Older people are choosing to drink more
Older people appear to be choosing to drink more, judging by newly-released figures. Compiled for BBC Inside Out London by the NHS Information Centre, the statistics revealed a significant rise in the number of elderly individuals being treated for alcohol-related problems in the capital.
According to the findings, there has been a 163 per cent increase in hospital admissions for over-65s imbibing too much over the last decade.
In addition, it was discovered that this rate is climbing at a greater speed for this demographic than any other age group in the UK.
Dr Claire Gerado, chair of the Royal College of General Practitioners - which was founded in 1952, shortly after the introduction of the NHS in 1948 - said people tend to think more about young people when it comes to such issues.
She added: "The young ones are more visible - they vomit in streets. You don't tend to see a retired 70-year-old bank manager vomiting in the street."
Mike Hopley, Chartered Psychologist, commented: "The issue of older people drinking is an extremely complex one. By the time we reach mature years, we have usually had a host of life experiences - some good and some bad and those remain in our memory and can haunt us.
"We might have lost our partner and so be lonely. We might have retired and feel that society has not further use for us. We will have come from a generation that had different values and beliefs to the one that is current and we are constantly reminded of that. We might have become infirm and reports of depression, anxiety and other mental health problems amongst this age group are still not taken as seriously as they should be. We also find ourselves at an age where our mortality is reinforced almost every day by life events and often have a lot of time on our hands to ruminate on these facts. We might however have preserved some pride and be reluctant to admit that we are struggling with things, perhaps even our alcohol use and, of course, we might not consider we have a problem with alcohol. It might just be a problem for others.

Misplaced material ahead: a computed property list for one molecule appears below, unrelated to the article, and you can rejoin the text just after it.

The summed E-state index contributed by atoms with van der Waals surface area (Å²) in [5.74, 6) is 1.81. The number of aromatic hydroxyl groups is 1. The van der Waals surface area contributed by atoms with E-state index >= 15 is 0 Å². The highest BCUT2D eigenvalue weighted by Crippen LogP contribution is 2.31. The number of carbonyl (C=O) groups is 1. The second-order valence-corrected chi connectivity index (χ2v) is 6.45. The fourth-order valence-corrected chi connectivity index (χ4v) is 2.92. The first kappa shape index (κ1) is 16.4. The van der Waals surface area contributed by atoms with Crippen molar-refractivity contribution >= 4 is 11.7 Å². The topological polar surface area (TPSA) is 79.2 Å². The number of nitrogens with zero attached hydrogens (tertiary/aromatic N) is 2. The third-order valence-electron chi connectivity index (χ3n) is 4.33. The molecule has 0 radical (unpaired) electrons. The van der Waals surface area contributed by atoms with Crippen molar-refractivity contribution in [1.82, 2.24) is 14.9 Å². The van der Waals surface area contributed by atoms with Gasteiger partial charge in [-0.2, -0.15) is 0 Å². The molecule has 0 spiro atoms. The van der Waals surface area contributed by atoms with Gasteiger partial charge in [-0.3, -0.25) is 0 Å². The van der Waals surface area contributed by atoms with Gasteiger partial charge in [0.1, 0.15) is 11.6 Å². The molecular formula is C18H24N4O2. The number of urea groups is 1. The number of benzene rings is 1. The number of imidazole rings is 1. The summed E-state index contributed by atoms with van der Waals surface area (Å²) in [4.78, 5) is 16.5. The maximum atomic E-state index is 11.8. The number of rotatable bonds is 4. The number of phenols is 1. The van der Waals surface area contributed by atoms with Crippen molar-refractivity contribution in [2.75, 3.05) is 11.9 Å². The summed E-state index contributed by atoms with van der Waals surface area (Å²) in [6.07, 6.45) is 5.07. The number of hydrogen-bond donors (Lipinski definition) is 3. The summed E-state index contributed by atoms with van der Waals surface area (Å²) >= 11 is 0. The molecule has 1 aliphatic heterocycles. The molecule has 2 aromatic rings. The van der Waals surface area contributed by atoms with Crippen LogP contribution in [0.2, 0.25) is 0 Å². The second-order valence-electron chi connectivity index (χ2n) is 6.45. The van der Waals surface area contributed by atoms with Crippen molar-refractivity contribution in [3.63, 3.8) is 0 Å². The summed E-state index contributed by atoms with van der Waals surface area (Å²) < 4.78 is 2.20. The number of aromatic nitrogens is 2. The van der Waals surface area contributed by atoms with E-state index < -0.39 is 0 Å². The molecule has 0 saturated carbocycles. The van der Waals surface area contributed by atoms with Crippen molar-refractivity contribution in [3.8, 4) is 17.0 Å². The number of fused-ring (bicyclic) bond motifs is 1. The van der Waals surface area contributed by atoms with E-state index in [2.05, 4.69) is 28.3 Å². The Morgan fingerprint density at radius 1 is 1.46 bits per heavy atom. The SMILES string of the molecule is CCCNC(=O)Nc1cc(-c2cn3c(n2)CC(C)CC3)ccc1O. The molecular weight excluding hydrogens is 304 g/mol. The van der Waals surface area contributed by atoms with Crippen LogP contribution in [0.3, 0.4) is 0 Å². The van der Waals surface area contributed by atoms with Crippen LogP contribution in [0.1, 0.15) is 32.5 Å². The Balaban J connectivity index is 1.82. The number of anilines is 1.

"There is no doubt that many individuals will have tried alcohol to deal with emotional events experienced at this time of life and some will stick with it, as the dose can usually be controlled and the substance might meet the individual's needs and gives them a quality of life that they would not otherwise enjoy.
"In terms of providing treatment to this population, it is often the case that without specialist treatment provision, there is going to be a limited chance of an intervention being successful.
"Older people are unlikely to be helped by generic treatment provision and will lose motivation for change if what is being provided fails to consider their special circumstances and offer an alternative to their current method of coping."